Tyson Foods workers strike at Arkansas chicken plant

150 employees went on strike
calendar icon 11 April 2023
clock icon 2 minute read

About 150 employees of a Tyson Foods Inc chicken plant in Arkansas went on strike on Monday for better treatment before the company shuts the facility, Reuters reported, citing an organizer.

Tyson plans to close the plant in Van Buren, Arkansas, on May 12, eliminating jobs for 969 non-union employees, as it seeks to improve performance in its chicken business.

Employees refused to work in part because Tyson said they would not receive full payouts for vacation time they accrued, said Magaly Licolli, director of Venceremos, an organization that advocates for poultry workers in Arkansas. She said the strike may continue on Tuesday and Wednesday.

Tyson told Reuters later on Monday it already had a policy in place to give full payouts to employees with unused vacation or holiday time. The company said it will also pay a bonus of $1,000 to workers who stay in their jobs until the plant closes.

Some employees quit after Tyson announced the plant would close, leaving more work for fewer employees, Licolli said. Employees who previously suffered injuries on the job worry they will struggle to find work elsewhere, she said.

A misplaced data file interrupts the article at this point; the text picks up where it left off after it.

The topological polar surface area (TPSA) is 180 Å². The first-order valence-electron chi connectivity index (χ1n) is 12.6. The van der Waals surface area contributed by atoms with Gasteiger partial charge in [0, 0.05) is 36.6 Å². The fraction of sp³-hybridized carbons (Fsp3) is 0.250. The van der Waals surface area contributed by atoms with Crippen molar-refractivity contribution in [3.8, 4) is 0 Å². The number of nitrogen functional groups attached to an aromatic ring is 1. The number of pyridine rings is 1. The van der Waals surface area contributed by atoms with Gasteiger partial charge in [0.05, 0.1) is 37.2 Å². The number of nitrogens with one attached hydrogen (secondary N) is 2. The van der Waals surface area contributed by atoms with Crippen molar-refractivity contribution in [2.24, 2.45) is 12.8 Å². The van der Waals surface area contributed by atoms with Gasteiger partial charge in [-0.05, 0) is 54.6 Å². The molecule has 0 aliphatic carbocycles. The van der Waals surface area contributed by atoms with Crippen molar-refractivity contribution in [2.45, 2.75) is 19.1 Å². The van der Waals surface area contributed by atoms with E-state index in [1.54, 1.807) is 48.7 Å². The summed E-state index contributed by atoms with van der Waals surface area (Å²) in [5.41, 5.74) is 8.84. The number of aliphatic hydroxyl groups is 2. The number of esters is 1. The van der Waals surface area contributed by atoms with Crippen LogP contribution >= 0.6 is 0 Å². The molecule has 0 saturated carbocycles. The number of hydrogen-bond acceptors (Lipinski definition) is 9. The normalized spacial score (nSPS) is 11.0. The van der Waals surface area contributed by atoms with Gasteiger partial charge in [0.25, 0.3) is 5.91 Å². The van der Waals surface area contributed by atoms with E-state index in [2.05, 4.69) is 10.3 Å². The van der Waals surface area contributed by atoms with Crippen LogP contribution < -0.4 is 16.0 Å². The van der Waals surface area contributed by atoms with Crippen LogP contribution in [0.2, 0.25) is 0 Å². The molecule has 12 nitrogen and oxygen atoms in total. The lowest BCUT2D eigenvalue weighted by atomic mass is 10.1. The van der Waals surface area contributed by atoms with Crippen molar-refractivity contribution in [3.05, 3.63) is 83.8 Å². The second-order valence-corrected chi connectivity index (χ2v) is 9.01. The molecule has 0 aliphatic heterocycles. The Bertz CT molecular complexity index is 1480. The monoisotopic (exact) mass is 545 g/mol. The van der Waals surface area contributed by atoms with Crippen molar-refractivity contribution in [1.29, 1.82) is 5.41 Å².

Among those protesting was Maritza Sandoval, 52, who said she suffered elbow and knee injuries from working at the plant for more than 14 years.

"We are being treated really bad," Sandoval said.

Tyson has offered to transfer plant workers to another facility in Texas, with compensation for relocating, but many do not want to uproot their lives or their families, Licolli said.

Tyson said in an email that it is offering employees relocation support to work at other facilities in Arkansas as well.

The company has also received pushback over a plan to shut a chicken plant in Glen Allen, Virginia, with 692 employees and said it will shift demand to other facilities from the plants it is closing.

Last month, Tyson said the closures were part of a strategy to operate its remaining plants at full capacity.

© 2000 - 2024 - Global Ag Media. All Rights Reserved | No part of this site may be reproduced without permission.